What Is Stellar? Introduction To XLM

March 21, 2018

What Is Stellar? Essentially, Stellar (XLM) is an extremely fast settlement mechanism — a peer-to-peer cryptocurrency originally based on Ripple, founded and developed in early 2014 by Jed McCaleb, who helped start Ripple (XRP) but later found his differences with the board of Ripple Labs to be unworkable.

Stellar focuses on the peer-to-peer market and has seen a number of important partnerships arise, including IBM. Aside from technological changes that have differentiated it from Ripple in the years since its forking, this is the primary difference that needs to be understood when discussing Ripple and Stellar. Ripple Labs aims to facilitate transactions between large financial houses while Stellar would prefer to be a highly in-demand cryptocurrency for seamless payments between people and merchants.

Stellar facilitates near-instant payments between parties and its network includes “anchors,” which are trusted third-parties who help on-board network participants using traditional means like bank accounts and other fiat institutions. For example, partners like Mifos and Moni both work to create banking solutions using Stellar technology.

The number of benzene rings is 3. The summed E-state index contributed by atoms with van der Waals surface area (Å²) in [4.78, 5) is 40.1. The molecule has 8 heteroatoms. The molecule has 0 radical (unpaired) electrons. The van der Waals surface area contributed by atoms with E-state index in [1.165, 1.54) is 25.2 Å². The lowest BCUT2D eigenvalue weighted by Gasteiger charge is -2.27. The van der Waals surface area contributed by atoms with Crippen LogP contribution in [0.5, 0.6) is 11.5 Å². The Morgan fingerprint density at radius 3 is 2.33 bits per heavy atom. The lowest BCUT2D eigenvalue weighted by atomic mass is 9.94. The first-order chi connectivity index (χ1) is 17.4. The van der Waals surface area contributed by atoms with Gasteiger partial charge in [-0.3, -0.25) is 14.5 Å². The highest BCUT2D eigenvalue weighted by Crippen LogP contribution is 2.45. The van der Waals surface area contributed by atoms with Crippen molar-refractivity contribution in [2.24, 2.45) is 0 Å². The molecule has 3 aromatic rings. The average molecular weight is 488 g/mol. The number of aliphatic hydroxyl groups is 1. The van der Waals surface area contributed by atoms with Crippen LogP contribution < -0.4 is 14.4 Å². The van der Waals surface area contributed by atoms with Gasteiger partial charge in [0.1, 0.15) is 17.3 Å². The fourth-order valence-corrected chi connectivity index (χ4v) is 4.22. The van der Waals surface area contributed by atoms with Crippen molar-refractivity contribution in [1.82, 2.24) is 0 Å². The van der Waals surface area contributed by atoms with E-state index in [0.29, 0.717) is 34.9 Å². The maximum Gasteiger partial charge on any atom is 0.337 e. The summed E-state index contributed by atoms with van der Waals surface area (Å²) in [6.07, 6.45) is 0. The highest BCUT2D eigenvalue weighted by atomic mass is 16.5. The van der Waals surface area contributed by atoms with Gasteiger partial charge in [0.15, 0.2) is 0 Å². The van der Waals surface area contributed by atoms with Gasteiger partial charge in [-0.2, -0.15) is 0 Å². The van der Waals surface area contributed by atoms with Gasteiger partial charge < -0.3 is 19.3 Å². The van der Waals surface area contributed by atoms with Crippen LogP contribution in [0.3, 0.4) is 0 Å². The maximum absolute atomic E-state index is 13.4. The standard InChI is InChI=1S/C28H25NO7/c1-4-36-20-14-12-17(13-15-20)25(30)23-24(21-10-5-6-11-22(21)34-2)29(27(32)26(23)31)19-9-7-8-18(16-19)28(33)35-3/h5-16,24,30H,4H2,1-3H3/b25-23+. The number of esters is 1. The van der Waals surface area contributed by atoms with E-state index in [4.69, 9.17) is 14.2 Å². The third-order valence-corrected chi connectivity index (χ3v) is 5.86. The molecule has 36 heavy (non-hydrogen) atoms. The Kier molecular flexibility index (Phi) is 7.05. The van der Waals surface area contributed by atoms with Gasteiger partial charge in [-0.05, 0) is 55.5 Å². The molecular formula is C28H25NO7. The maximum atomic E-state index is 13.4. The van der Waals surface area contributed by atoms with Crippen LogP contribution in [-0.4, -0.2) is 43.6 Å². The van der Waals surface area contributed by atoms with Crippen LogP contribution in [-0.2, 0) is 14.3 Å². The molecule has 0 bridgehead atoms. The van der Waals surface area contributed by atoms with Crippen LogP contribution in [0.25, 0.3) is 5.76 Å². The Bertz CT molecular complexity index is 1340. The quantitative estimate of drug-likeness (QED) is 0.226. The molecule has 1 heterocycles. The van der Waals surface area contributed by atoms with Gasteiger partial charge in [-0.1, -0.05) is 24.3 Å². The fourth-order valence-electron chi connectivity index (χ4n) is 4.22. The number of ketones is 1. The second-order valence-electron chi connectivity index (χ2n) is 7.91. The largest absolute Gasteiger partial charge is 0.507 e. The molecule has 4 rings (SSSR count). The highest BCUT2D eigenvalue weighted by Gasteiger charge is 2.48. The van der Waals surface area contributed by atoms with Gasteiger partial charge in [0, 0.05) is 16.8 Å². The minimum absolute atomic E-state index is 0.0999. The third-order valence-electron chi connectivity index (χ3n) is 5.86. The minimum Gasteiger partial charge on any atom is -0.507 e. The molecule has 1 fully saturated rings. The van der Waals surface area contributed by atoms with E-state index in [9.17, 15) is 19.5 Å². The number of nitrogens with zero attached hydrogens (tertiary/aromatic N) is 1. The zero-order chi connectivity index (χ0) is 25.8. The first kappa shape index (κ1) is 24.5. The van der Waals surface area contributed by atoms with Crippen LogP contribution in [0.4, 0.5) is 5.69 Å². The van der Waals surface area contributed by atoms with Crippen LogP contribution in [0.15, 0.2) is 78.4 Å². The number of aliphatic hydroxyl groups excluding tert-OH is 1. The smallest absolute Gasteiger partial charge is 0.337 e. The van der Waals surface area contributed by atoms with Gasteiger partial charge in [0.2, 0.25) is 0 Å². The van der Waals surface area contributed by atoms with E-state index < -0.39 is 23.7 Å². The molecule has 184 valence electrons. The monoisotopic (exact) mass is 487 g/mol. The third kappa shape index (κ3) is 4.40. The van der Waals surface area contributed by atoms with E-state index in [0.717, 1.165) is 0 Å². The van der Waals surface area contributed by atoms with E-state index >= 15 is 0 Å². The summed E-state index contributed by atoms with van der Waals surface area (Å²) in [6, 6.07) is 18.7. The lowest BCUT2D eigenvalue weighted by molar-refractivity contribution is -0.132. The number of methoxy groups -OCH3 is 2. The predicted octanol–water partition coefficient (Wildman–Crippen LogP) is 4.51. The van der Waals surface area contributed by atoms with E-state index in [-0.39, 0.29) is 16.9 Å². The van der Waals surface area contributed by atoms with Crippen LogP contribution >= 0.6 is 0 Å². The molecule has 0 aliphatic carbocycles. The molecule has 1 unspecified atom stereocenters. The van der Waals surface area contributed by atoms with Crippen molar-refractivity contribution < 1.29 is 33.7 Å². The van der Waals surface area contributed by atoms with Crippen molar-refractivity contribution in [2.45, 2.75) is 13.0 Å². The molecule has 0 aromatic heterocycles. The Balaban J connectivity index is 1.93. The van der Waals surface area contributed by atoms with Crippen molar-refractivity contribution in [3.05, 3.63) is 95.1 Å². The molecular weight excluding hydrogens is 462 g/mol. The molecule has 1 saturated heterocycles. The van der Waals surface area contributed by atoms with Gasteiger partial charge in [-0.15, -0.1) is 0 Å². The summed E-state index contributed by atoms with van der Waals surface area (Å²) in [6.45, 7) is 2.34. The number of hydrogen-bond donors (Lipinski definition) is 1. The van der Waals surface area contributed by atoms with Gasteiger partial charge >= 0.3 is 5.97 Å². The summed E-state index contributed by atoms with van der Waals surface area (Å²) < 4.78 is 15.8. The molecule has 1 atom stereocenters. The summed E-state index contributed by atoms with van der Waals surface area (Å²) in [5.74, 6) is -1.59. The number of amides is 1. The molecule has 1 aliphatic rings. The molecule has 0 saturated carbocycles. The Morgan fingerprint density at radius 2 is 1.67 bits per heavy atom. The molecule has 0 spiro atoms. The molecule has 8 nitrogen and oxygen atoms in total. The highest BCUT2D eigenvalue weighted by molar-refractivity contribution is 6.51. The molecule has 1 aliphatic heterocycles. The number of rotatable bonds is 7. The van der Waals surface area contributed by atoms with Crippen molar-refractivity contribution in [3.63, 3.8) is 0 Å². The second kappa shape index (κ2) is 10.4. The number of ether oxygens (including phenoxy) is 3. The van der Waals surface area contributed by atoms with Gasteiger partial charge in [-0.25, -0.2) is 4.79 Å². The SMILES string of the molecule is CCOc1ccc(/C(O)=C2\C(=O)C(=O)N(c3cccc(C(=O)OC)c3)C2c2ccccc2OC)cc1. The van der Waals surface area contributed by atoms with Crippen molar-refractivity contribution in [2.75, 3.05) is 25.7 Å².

According to their website, the mission of the Stellar Development Foundation (SDF) is to promote global financial access, literacy, and inclusion – which is achieved through providing developers with the technology to create financial products and services for their communities.

What Are Stellar lumens?

Lumens are the native token of the blockchain, and there are a LOT of them. Right now there are over 18.5 billion orbiting the cryptocurrency sphere, of 103.78 billion available (see inflation, below).

They are distributed according to a charter:

  • 50% for distribution via the Direct Sign-up Program
  • 25% for distribution via the Partnership Program
  • 20% for distribution via the Bitcoin Program
  • 5% held by SDF to support operational costs

In the years between the divergence of XLM and RIpple (XRP), the technologies have differentiated themselves substantially enough to support two independent market capitalizations. At the time of writing, Stellar’s was over $3 billion, with a daily trading average of more than $24 million in volume and a token price of more than 20 cents. Some experts have forecast prices as high as $1 for Stellar in 2018.